Women's Vital Contributions
Five years after the US invasion, Afghanistan's level of security was, unfortunately, backsliding. A renewed Taliban insurgency and emboldened conservative forces threatened a still fragile peace and, most especially, the status of women. Women leaders were subject to verbal and physical harassment and increasingly marginalized in the political process, a situation that endangered hard won gains. Women's empowerment to participate in the country's political, economic, and social reconstruction was and remains critical to successful stabilization and democratization.
In September 2007 Karuna Center for Peacebuilding and the Initiative for Inclusive Security jointly led a six-day multi-sector training seminar in Kabul, titled Securing Afghanistan: Women's Vital Contributions. The training culminated in a policy forum held at the Afghan Ministry of Foreign Affairs and brought together more than 60 Afghan leaders and 17 international policy makers.
One of the most dynamic participants, Wazhma Frogh, was featured in a Christian Science Monitor article entitled Inside Islam, A Woman's Roar (see right column).
Karuna Center's partner, the Initiative for Inclusive Security, had worked in Afghanistan since 2005, providing training for women in government ministries and parliament. In our joint seminar women and men from civil society organizations, parliament, and the ministries worked together on strategies for building multi-sector coalitions that promote women's participation in addressing obstacles to a sustainable peace. Outspoken Afghan women were fighting lonely battles as they struggle to be heard. To be effective they needed broader platforms and to develop mutual support. Conflict analysis and mapping exercises equipped participants with tools to deepen their understanding of the root causes of a range of current conflicts and to develop more effective strategies for intervention.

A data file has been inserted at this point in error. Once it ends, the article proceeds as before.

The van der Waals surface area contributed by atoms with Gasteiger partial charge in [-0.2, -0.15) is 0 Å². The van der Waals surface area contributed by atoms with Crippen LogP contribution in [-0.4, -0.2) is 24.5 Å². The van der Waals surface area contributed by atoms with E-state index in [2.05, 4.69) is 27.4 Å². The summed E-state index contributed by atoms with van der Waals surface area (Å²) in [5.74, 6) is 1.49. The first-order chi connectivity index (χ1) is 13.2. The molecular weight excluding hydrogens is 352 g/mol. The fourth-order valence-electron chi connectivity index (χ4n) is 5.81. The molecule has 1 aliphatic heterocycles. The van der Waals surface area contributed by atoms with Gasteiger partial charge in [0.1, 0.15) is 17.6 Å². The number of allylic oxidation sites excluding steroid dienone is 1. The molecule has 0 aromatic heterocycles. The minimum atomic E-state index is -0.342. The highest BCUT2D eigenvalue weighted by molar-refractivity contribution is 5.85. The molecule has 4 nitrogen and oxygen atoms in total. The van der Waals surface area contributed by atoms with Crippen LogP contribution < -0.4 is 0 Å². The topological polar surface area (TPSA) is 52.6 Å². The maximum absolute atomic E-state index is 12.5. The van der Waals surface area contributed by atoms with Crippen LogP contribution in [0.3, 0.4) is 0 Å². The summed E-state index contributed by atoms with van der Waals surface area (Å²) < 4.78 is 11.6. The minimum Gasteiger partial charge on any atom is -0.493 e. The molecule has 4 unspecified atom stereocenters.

Other sessions focused on practical skills of conflict resolution and on means for bridging ethnic, religious, and regional divides to construct a national civic identity. Capacity-building sessions in advocacy and message management then prepared the participants to present strategic recommendations on security issues to relevant NATO, EU, and US policy makers during roundtable discussions held on the final day.
The seminar offered Afghan participants a broadened understanding of security, one that goes beyond issues of immediate safety. Ultimately, true security depends upon the full inclusion of all citizens, regardless of gender, ethnicity, religion, or class and also requires strategies that address the causes of conflicts at their deepest roots.
FIELD REPORTS and ARTICLES
Securing Afghanistan, Women's Vital Contribution
Inside Islam, a Woman's Roar
Interview with Orzala Ashraf:
Listen to interview by Olivia Dreier with Orzala Ashraf, who ran underground schools for girls during the era of the Taliban and then created a safe haven for women who suffered severe domestic abuse.